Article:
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In 2015, Chris Baer was invited to participate in a groundbreaking experiment at the Mayo Clinic. The study involved transplanting stem cells into the spine of paraplegics to replenish damaged nerve cells and restore the transmission of electrical signals from the brain to the muscles.

Chris, who had been paralyzed in his entire body except for his head and lived in a nursing home, was the first participant in the trial. Stem cells were collected from his body, grown in a laboratory to 100 million cells, and then injected into his lumbar spine.

More than five years later, doctors reported that Chris had experienced a remarkable transformation. He was now able to walk and move his limbs, thanks to the regenerative properties of stem cells.

The results of the experiment showed that seven out of ten patients experienced muscle movement in previously paralyzed areas and were even able to feel different types of touch, including light sensations. Three patients did not respond to the stem cell therapy, but their condition did not worsen either.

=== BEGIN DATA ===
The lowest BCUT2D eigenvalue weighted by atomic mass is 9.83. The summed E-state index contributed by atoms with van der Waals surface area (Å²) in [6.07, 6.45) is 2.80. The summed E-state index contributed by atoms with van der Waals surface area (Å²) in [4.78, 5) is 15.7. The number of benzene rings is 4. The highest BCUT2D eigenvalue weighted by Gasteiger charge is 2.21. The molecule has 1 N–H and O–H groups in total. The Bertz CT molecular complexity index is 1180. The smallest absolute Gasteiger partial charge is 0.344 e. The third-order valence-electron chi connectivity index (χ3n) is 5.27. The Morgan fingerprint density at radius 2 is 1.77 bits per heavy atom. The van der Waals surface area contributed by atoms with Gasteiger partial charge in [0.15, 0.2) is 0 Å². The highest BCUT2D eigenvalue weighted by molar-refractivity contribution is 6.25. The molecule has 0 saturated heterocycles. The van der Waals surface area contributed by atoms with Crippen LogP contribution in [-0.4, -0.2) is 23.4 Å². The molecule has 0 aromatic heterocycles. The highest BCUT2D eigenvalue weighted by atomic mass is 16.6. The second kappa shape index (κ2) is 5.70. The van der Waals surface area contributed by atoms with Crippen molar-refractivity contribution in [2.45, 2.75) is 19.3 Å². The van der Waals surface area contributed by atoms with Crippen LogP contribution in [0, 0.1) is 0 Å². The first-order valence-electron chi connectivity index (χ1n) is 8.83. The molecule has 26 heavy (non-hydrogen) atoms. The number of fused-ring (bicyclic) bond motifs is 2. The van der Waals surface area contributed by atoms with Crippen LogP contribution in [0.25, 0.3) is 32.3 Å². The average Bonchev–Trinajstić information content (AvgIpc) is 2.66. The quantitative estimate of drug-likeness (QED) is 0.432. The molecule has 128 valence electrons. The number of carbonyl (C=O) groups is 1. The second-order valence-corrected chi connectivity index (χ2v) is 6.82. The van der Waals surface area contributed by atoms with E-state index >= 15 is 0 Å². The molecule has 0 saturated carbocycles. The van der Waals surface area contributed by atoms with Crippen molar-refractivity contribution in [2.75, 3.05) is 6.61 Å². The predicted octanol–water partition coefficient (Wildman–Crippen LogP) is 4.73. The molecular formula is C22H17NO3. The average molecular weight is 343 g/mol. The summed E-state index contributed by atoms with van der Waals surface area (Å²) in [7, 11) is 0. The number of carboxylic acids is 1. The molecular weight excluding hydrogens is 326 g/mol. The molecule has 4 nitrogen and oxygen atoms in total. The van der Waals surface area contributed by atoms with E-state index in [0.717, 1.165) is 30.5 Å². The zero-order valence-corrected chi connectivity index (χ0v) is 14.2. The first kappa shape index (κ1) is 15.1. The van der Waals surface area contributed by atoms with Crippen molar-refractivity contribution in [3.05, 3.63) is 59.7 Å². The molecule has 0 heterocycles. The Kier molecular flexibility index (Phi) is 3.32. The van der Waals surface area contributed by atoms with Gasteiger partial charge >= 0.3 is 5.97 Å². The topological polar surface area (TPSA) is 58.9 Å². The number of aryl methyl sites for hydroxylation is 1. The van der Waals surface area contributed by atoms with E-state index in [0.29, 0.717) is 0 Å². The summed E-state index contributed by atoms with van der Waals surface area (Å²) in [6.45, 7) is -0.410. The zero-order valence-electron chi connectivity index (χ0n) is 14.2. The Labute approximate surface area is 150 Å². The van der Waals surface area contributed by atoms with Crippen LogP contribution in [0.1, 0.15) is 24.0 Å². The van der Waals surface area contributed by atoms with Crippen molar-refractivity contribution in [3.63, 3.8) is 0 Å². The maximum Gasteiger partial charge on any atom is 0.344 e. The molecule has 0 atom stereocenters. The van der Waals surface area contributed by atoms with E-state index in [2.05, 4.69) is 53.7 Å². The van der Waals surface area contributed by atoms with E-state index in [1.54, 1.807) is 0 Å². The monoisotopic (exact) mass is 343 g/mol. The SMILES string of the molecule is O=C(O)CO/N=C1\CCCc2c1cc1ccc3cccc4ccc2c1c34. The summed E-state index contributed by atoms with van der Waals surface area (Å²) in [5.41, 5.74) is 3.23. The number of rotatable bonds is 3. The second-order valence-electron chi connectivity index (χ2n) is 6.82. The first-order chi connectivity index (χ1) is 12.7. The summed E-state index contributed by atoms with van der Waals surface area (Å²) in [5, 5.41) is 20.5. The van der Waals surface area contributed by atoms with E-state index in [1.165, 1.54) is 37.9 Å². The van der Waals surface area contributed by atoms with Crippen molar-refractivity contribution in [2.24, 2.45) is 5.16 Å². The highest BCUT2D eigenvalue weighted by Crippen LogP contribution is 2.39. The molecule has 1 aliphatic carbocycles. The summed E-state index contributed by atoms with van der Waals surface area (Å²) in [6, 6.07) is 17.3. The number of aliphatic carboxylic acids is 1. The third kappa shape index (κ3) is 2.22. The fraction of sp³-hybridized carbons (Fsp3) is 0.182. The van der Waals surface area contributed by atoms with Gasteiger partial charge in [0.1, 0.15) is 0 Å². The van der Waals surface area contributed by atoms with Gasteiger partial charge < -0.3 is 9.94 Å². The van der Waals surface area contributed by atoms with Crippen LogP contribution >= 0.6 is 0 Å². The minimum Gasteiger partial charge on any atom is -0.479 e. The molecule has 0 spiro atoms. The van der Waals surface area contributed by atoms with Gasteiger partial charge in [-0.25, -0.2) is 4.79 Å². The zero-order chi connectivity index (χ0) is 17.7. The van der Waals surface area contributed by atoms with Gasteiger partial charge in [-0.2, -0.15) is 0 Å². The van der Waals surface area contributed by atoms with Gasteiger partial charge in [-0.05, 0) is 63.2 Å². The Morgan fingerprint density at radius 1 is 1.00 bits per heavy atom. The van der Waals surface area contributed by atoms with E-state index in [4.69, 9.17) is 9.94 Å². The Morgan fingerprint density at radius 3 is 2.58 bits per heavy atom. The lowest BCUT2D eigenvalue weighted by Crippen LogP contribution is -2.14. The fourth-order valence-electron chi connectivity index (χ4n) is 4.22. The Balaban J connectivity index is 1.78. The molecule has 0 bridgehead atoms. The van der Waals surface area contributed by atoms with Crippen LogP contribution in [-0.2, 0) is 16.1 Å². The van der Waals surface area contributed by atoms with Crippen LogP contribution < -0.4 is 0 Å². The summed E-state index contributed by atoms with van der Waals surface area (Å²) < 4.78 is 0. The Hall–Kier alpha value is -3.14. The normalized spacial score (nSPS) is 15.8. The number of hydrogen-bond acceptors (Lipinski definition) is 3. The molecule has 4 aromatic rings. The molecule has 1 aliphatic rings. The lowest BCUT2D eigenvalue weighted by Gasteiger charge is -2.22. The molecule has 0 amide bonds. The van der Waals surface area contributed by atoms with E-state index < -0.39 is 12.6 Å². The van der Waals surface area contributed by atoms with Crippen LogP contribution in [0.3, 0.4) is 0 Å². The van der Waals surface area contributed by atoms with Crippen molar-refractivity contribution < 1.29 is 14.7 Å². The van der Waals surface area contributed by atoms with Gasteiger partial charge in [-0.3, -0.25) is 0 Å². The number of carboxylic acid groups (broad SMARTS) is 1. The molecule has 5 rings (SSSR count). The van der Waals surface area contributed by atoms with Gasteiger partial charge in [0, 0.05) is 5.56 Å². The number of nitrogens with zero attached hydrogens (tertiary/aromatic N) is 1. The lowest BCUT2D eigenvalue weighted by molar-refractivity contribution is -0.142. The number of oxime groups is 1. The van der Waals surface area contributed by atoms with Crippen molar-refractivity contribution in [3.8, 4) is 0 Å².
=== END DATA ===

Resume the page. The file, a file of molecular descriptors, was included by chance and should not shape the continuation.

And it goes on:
Dr. Lior Unger, deputy director of the neurosurgery department at Sheba Tel Hashomer Medical Center, described the treatment as a significant breakthrough in medicine. “Stem cells’ ability to differentiate into different types of cells was harnessed to heal damaged nerve cells in the spinal cord,” he said. While more research is needed to determine if paralysis can be fully cured, this treatment showcases the potential of stem cells and their role in the future of medicine.”

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